Wednesday, July 09, 2008

Durant Daily Democrat Review of Henry IV

By Dr. John Brett Mischko, Professor and Chair
Department of English, Humanities, and Languages
Southeastern Oklahoma State University


Durant’s own Oklahoma Shakespearean Festival opened its production of Henry IV, parts I & II on Wednesday night in Montgomery Auditorium on the Southeastern campus. It’s the story of a people rebelling against its king and a son rebelling against his father. Shakespeare’s play dramatizes the political consequences of Henry’s usurpation of the throne from the previous king, Richard II.

With its ruler’s authority weakened, England finds itself torn by factional contention and ultimately civil war. Mirroring the political struggle, Shakespeare dramatizes the personal conflict between King Henry and his son and heir apparent to the throne, Prince Hal (also known as Harry, or by his given name, Henry). The king is painfully disappointed in his son’s dissolute ways. Instead of conducting himself in ways appropriate to England’s future monarch, Hal spends his time in taverns consorting with drunks, thieves, and prostitutes. Hal is faced with the test of his life. Will he make good on his vow to reform and refashion himself as worthy his royal status? Can he earn his kingdom’s and his father’s respect?

In the title role, David Millstone wonderfully captures King Henry’s transformation from the strong, commanding ruler to a frail, mortal human. He handles well his character’s sense of guilt and his loosening grip on power and even reality.

As Prince Hal, Benjamin Cole admirably creates his character’s own difficult to portray transformation from irresponsible carouser to legitimate figure of authority. This is particularly well-achieved in the play’s final, disturbing scene when the prince denounces his former boon companions. This role calls for an actor with the skills necessary to handle both Shakespeare’s high drama and low-brow slapstick, and Cole meets that challenge.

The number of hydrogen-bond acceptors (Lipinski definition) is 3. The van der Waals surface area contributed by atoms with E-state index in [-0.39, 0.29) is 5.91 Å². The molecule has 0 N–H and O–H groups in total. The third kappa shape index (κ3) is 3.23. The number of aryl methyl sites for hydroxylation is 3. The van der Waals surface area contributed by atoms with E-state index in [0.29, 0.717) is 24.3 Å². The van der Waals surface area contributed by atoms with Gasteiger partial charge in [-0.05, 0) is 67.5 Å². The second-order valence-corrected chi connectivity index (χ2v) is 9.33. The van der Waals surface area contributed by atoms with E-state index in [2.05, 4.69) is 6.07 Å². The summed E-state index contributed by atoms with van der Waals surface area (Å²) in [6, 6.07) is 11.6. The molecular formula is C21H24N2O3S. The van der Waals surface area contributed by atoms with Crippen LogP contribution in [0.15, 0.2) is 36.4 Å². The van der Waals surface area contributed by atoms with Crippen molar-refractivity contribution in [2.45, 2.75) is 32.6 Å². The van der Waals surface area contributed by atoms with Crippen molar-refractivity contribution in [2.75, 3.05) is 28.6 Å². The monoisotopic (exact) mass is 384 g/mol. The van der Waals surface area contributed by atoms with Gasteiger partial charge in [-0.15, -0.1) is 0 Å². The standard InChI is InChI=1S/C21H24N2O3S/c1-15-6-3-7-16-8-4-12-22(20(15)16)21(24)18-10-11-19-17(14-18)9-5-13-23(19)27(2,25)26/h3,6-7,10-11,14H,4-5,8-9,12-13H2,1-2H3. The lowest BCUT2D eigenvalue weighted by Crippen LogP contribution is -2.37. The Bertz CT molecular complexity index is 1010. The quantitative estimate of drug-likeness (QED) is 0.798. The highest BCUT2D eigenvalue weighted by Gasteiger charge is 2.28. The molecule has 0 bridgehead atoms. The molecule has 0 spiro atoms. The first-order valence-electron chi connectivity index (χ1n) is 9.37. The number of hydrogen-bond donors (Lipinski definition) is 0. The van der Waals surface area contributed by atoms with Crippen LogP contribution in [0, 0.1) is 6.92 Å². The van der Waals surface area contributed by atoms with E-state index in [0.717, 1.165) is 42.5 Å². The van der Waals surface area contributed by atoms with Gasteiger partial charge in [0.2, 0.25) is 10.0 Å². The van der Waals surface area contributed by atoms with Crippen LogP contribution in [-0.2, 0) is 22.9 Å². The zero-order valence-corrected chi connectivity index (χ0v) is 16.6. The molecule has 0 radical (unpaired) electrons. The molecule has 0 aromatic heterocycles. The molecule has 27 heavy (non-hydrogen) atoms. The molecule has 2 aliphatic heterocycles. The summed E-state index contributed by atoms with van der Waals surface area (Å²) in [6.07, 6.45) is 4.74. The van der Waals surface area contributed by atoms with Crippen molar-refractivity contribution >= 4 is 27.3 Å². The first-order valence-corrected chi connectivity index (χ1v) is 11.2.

The most compelling character of the play is one of Shakespeare’s greatest and most popular creations – Sir John Falstaff.
This lazy, fat, loveable rogue is the prince’s best friend and a knight more at home on a barstool than a battlefield. Falstaff has no redeeming qualities whatsoever besides his love for life. And Charles Prosser perfectly embodies this character’s overwhelming physical presence and verbal wit. Anyone who is already familiar with this character will find in Prosser’s performance the Falstaff they have always imagined, right there on stage. Prosser’s Falstaff looks, moves, laughs, and talks perhaps exactly as Shakespeare intended him to. His role-playing scene with the prince is a dramatic highlight of the show.
As a counterpoint to the play’s battle scenes, the tavern scenes are driven by the talents of several actors. Especially enjoyable are the performances of Rebecca Riisness and Jennifer Drew. Others playing roles here include Rebecca Blackmore, Eric Czuleger, Regan McLellan, Dustin Napier, Phoenix Ortlip, Chris Page, and Adam Smith. Other roles in the political plot are played by Brian Hendricks, Joshua Buehler, Michaela Madison, Todd Patterson, Reece Roark, Rachel Joslin, Whitney Elliott, Annie Mitchell, Mike Battiest, Chase Jackson, and John Keenan.

Director / Adaptor Paul B. Crook successfully evokes the uncontrollable chaos and subtle politicking typical of any war. His abridging and splicing of the two plays deftly manages to delete scenes from the original while maintaining effective dramatic timing. Crook modernizes the play with elements of modern dress (camo soldier’s uniforms) that point to the play’s current timeliness. The decision to use two large video screens atop the setting to adds another contemporary feel to the production.
A CNN style reporter (impressively done by Liz Vosmeier as the character Rumour) appears on the screens intermittently to update the audience on developing “news.” Vintage black and white 20th century war footage heightens the reality of the battles onstage for a modern audience.

The Scenic Designer is James Cunningham and Costume Designer is Cassandra Paine. Assistant Costume Designer is Alexander J. Poynor. Lighting Designer is Noah Crissman. The Properties Designer is Patricia Talavera and the Sound Designer is C. Matthew White. The Stage Manager is Leigh Anne Chambers and the Fight Choreographer is Mark D. Guinn.

The Renaissance Singers, directed by Dr. Stacy Weger, beautifully deliver period song pieces before the show and during intermission. The group includes Jocelyn Batts, Courteney Beazer, Clifford Cox, Beth Helm, Sara Hudson, Courtney Johnson, and Matt Rizzo.

Henry IV will be performed again on Friday, July 11 at 7:30, on Sunday July 13 at 2:00, and on Thursday, July 17at 7:30. All performances are in the Montgomery Auditorium of the Morrison Building on the Southeastern campus. For ticket information call the OSF Box Office at (580) 745-2696.

2 comments:

David Loftus said...

Excellent notice, David! The show has only four performances total?

Signore Direttore said...

Thanks for sharing the good news! Sounds a bit like an Ezra Rosen journey or even David Wheeler. David Millstone the flawed patriach!